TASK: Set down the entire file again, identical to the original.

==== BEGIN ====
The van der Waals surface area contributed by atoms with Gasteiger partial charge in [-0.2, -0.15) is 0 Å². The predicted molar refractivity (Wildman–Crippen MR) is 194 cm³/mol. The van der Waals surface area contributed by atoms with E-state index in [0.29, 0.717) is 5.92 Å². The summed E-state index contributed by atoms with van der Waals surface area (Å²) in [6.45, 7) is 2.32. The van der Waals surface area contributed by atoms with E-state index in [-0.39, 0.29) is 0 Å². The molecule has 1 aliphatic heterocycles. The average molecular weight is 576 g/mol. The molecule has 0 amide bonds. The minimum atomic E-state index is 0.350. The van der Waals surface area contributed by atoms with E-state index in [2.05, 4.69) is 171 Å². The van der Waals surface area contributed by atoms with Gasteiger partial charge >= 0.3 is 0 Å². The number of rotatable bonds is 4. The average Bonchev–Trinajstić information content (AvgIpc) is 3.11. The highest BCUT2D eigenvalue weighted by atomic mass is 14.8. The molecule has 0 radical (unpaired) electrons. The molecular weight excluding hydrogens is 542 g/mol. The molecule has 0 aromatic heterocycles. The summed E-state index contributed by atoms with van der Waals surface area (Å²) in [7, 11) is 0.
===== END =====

The van der Waals surface area contributed by atoms with Gasteiger partial charge in [-0.2, -0.15) is 0 Å². The predicted molar refractivity (Wildman–Crippen MR) is 194 cm³/mol. The van der Waals surface area contributed by atoms with E-state index in [0.29, 0.717) is 5.92 Å². The summed E-state index contributed by atoms with van der Waals surface area (Å²) in [6.45, 7) is 2.32. The van der Waals surface area contributed by atoms with E-state index in [-0.39, 0.29) is 0 Å². The molecule has 1 aliphatic heterocycles. The average molecular weight is 576 g/mol. The molecule has 0 amide bonds. The minimum atomic E-state index is 0.350. The van der Waals surface area contributed by atoms with E-state index in [2.05, 4.69) is 171 Å². The van der Waals surface area contributed by atoms with Gasteiger partial charge >= 0.3 is 0 Å². The number of rotatable bonds is 4. The average Bonchev–Trinajstić information content (AvgIpc) is 3.11. The highest BCUT2D eigenvalue weighted by atomic mass is 14.8. The molecule has 0 radical (unpaired) electrons. The molecular weight excluding hydrogens is 542 g/mol. The molecule has 0 aromatic heterocycles. The summed E-state index contributed by atoms with van der Waals surface area (Å²) in [7, 11) is 0.